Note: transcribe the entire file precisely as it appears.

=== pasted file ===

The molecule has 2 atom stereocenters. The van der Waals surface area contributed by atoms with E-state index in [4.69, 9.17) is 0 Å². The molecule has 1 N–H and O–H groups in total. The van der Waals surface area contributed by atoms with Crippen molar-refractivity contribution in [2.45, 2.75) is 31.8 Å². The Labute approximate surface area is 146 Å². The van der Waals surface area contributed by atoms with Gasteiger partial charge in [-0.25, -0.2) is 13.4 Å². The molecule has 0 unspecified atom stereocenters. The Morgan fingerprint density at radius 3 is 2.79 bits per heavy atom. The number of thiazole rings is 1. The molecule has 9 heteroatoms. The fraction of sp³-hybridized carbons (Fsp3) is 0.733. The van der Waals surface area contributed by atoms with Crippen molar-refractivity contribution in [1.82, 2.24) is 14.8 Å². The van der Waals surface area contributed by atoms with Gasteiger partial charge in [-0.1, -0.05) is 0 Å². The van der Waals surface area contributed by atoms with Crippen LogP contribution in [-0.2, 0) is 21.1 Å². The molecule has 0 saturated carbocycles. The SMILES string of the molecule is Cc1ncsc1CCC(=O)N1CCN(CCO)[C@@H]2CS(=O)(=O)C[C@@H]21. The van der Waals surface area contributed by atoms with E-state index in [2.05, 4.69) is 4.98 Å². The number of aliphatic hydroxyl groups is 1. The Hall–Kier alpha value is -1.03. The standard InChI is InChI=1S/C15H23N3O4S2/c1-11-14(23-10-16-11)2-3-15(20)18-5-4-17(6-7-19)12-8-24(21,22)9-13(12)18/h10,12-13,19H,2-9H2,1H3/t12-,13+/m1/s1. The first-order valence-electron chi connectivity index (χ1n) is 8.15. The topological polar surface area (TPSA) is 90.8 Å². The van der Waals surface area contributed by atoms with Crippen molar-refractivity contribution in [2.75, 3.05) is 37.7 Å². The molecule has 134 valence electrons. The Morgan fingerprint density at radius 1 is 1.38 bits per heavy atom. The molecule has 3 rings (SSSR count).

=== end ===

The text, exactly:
The molecule has 2 atom stereocenters. The van der Waals surface area contributed by atoms with E-state index in [4.69, 9.17) is 0 Å². The molecule has 1 N–H and O–H groups in total. The van der Waals surface area contributed by atoms with Crippen molar-refractivity contribution in [2.45, 2.75) is 31.8 Å². The Labute approximate surface area is 146 Å². The van der Waals surface area contributed by atoms with Gasteiger partial charge in [-0.25, -0.2) is 13.4 Å². The molecule has 0 unspecified atom stereocenters. The Morgan fingerprint density at radius 3 is 2.79 bits per heavy atom. The number of thiazole rings is 1. The molecule has 9 heteroatoms. The fraction of sp³-hybridized carbons (Fsp3) is 0.733. The van der Waals surface area contributed by atoms with Crippen molar-refractivity contribution in [1.82, 2.24) is 14.8 Å². The van der Waals surface area contributed by atoms with Gasteiger partial charge in [-0.1, -0.05) is 0 Å². The van der Waals surface area contributed by atoms with Crippen LogP contribution in [-0.2, 0) is 21.1 Å². The molecule has 0 saturated carbocycles. The SMILES string of the molecule is Cc1ncsc1CCC(=O)N1CCN(CCO)[C@@H]2CS(=O)(=O)C[C@@H]21. The van der Waals surface area contributed by atoms with E-state index in [2.05, 4.69) is 4.98 Å². The number of aliphatic hydroxyl groups is 1. The Hall–Kier alpha value is -1.03. The standard InChI is InChI=1S/C15H23N3O4S2/c1-11-14(23-10-16-11)2-3-15(20)18-5-4-17(6-7-19)12-8-24(21,22)9-13(12)18/h10,12-13,19H,2-9H2,1H3/t12-,13+/m1/s1. The first-order valence-electron chi connectivity index (χ1n) is 8.15. The topological polar surface area (TPSA) is 90.8 Å². The van der Waals surface area contributed by atoms with Crippen molar-refractivity contribution in [2.75, 3.05) is 37.7 Å². The molecule has 134 valence electrons. The Morgan fingerprint density at radius 1 is 1.38 bits per heavy atom. The molecule has 3 rings (SSSR count).